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Free Barron's Booknotes-Light in August by William Faulkner-Free Notes
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Chapter 10 recounts Joe's fifteen years of wandering. The fifteen years begin when Bobbie leaves him and end when he arrives at Joanna Burden's house in Jefferson. The chapter shows that Joe's major preoccupation during this entire period is his uncertain racial identity.

Bobbie and her friends leave Joe semiconscious on the floor. He finds and drinks some whiskey, then steps out into the street.

For the next fifteen years, Joe wanders streets that seem to blend into one long, never-ending highway. He goes as far south as Mexico, then as far north as Chicago and Detroit, then back south again. He works at a variety of jobs. Sometimes, after he has had sexual relations with a prostitute, he tells her that he is black, and, apparently because the prostitute thinks that accepting a black customer is beneath her, she kicks him out without making him pay. Sometimes he tells white men that he is black, just to provoke them into a fight.

But when a Northern prostitute doesn't react to his statement that he is black, Christmas is enraged that a white woman would accept a black, and he beats her. Later he lives with a black woman in the North. At night he tries to breathe her darkness into himself, but at the same time he feels his body repelled by this effort.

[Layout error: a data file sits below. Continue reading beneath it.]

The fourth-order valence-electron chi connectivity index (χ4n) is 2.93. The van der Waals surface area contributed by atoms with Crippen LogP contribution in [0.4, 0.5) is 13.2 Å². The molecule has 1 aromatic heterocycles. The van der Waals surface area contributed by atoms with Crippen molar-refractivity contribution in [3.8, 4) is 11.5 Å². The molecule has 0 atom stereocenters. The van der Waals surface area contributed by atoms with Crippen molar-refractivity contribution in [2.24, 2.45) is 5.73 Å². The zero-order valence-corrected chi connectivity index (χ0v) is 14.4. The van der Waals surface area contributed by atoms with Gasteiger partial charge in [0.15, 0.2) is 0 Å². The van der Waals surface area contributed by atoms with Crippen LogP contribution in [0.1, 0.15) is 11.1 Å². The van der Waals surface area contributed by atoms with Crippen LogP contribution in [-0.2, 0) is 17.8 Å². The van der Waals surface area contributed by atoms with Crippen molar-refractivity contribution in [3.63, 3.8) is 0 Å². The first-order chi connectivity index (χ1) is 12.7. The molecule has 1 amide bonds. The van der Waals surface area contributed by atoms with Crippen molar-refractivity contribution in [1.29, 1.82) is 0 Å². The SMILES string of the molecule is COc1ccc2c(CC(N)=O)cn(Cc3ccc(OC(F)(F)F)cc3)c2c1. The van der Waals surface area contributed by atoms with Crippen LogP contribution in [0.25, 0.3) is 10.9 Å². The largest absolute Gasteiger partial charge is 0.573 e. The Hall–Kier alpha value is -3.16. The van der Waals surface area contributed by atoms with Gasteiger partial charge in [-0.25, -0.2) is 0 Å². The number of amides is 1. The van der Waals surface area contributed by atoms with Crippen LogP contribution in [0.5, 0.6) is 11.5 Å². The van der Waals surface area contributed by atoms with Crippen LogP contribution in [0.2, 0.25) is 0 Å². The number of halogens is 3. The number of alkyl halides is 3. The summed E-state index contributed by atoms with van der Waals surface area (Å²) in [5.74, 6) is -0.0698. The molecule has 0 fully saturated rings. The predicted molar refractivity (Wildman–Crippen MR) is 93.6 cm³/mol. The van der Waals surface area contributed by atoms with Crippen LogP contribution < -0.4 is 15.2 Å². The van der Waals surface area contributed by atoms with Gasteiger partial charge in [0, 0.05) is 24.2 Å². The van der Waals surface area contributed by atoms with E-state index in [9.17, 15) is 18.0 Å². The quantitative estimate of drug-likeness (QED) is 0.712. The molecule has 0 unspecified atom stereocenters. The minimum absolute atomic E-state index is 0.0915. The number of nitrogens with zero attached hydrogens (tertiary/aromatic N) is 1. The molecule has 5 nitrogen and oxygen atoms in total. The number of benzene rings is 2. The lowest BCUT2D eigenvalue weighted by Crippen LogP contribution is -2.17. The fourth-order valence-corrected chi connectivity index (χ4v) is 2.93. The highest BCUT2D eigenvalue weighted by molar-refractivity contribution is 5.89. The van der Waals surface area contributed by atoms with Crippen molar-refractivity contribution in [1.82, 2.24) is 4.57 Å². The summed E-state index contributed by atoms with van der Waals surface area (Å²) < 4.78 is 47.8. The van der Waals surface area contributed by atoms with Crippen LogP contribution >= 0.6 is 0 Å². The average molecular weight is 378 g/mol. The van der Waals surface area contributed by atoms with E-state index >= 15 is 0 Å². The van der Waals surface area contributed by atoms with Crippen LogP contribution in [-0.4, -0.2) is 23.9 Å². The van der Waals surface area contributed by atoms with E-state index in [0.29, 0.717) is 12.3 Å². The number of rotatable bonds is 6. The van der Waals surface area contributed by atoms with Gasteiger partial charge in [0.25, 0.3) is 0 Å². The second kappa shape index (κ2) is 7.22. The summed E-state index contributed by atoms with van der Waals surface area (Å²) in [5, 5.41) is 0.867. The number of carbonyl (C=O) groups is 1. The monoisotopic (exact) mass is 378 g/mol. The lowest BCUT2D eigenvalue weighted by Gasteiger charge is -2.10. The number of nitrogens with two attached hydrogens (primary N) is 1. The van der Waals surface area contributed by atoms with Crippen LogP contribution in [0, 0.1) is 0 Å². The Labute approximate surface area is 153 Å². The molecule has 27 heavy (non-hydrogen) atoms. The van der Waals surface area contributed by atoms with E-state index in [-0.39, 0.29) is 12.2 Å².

You are finally seeing Joe Christmas as a fully formed adult. Bobbie's betrayal of his love is the final event that seems to set the course he takes thenceforth. Faulkner emphasizes Joe's transiency by associating him with the street. But Joe's wandering seems quite different from Lena Grove's journey along country roads. For one, Joe keeps returning to cities, whereas Lena travels through the small towns and hamlets she knows best. And unlike Lena, who tells her story to all who will listen, Joe remains close-mouthed.

Note also that the one constant in Joe's life is his preoccupation with his uncertain racial identity. His isolation seems to stem from his refusal to accept either of the two racial categories to which he could belong. While Lena's travels seem connected to her certainty about her life and destiny, Joe's seem to emerge from his internal conflict about what he really is. Is Joe always running away? But even if he is, might his refusal to belong to either of the racial categories make him a hero? Or does his obsession with these categories mean that he is still their victim?

Joe finds himself in a small Mississippi town, Jefferson. He notices a large house on the town's outskirts. Someone tells him that Mrs. Burden lives there alone. At night, Joe sneaks in through the window and goes to the kitchen where he eats. Then Joanna Burden appears behind him.

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